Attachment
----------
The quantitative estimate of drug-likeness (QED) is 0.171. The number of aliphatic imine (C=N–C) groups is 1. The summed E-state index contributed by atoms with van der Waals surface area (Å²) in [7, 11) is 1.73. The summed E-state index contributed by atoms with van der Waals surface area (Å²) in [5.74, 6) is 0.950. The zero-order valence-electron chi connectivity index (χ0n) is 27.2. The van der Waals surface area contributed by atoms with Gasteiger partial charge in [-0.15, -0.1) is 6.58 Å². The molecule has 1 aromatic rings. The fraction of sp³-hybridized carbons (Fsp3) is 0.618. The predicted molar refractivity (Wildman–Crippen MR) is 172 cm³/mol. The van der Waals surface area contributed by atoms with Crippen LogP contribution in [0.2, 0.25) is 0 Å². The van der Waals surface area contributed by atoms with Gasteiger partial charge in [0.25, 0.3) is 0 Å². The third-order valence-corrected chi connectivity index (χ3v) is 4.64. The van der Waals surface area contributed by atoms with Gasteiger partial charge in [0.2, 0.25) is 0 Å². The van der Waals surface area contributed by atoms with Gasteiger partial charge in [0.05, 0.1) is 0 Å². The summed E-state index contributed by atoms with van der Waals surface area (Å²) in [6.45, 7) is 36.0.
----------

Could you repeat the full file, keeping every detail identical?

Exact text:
The quantitative estimate of drug-likeness (QED) is 0.171. The number of aliphatic imine (C=N–C) groups is 1. The summed E-state index contributed by atoms with van der Waals surface area (Å²) in [7, 11) is 1.73. The summed E-state index contributed by atoms with van der Waals surface area (Å²) in [5.74, 6) is 0.950. The zero-order valence-electron chi connectivity index (χ0n) is 27.2. The van der Waals surface area contributed by atoms with Gasteiger partial charge in [-0.15, -0.1) is 6.58 Å². The molecule has 1 aromatic rings. The fraction of sp³-hybridized carbons (Fsp3) is 0.618. The predicted molar refractivity (Wildman–Crippen MR) is 172 cm³/mol. The van der Waals surface area contributed by atoms with Crippen LogP contribution in [0.2, 0.25) is 0 Å². The van der Waals surface area contributed by atoms with Gasteiger partial charge in [0.25, 0.3) is 0 Å². The third-order valence-corrected chi connectivity index (χ3v) is 4.64. The van der Waals surface area contributed by atoms with Gasteiger partial charge in [0.2, 0.25) is 0 Å². The van der Waals surface area contributed by atoms with Gasteiger partial charge in [0.05, 0.1) is 0 Å². The summed E-state index contributed by atoms with van der Waals surface area (Å²) in [6.45, 7) is 36.0.